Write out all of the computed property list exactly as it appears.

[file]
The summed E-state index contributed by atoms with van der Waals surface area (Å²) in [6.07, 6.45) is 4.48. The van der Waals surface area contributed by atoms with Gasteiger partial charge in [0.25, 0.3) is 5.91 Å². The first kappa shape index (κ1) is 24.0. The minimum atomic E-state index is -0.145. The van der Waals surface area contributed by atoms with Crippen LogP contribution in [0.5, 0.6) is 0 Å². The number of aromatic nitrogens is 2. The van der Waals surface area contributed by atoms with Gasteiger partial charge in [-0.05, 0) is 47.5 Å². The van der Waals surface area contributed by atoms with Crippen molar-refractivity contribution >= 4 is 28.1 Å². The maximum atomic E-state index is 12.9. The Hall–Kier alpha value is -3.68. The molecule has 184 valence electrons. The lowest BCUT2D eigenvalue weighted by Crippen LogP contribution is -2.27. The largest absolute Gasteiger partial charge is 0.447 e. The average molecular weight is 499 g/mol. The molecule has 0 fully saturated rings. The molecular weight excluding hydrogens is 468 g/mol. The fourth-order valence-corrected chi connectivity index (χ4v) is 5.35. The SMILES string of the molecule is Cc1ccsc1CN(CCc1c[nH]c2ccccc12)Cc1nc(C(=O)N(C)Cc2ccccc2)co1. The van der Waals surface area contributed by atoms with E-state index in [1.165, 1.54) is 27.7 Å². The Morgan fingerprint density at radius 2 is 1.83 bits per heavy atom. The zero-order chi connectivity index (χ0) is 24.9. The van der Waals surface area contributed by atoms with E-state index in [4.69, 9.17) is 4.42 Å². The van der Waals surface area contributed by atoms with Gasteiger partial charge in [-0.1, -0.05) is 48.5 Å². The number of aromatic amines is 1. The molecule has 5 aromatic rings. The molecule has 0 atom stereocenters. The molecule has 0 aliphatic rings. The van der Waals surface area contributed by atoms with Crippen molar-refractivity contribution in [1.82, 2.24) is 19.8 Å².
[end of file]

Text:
The summed E-state index contributed by atoms with van der Waals surface area (Å²) in [6.07, 6.45) is 4.48. The van der Waals surface area contributed by atoms with Gasteiger partial charge in [0.25, 0.3) is 5.91 Å². The first kappa shape index (κ1) is 24.0. The minimum atomic E-state index is -0.145. The van der Waals surface area contributed by atoms with Crippen LogP contribution in [0.5, 0.6) is 0 Å². The number of aromatic nitrogens is 2. The van der Waals surface area contributed by atoms with Gasteiger partial charge in [-0.05, 0) is 47.5 Å². The van der Waals surface area contributed by atoms with Crippen molar-refractivity contribution >= 4 is 28.1 Å². The maximum atomic E-state index is 12.9. The Hall–Kier alpha value is -3.68. The molecule has 184 valence electrons. The lowest BCUT2D eigenvalue weighted by Crippen LogP contribution is -2.27. The largest absolute Gasteiger partial charge is 0.447 e. The average molecular weight is 499 g/mol. The molecule has 0 fully saturated rings. The molecular weight excluding hydrogens is 468 g/mol. The fourth-order valence-corrected chi connectivity index (χ4v) is 5.35. The SMILES string of the molecule is Cc1ccsc1CN(CCc1c[nH]c2ccccc12)Cc1nc(C(=O)N(C)Cc2ccccc2)co1. The van der Waals surface area contributed by atoms with E-state index in [1.165, 1.54) is 27.7 Å². The Morgan fingerprint density at radius 2 is 1.83 bits per heavy atom. The zero-order chi connectivity index (χ0) is 24.9. The van der Waals surface area contributed by atoms with E-state index in [4.69, 9.17) is 4.42 Å². The van der Waals surface area contributed by atoms with Gasteiger partial charge in [-0.1, -0.05) is 48.5 Å². The number of aromatic amines is 1. The molecule has 5 aromatic rings. The molecule has 0 atom stereocenters. The molecule has 0 aliphatic rings. The van der Waals surface area contributed by atoms with Crippen molar-refractivity contribution in [1.82, 2.24) is 19.8 Å².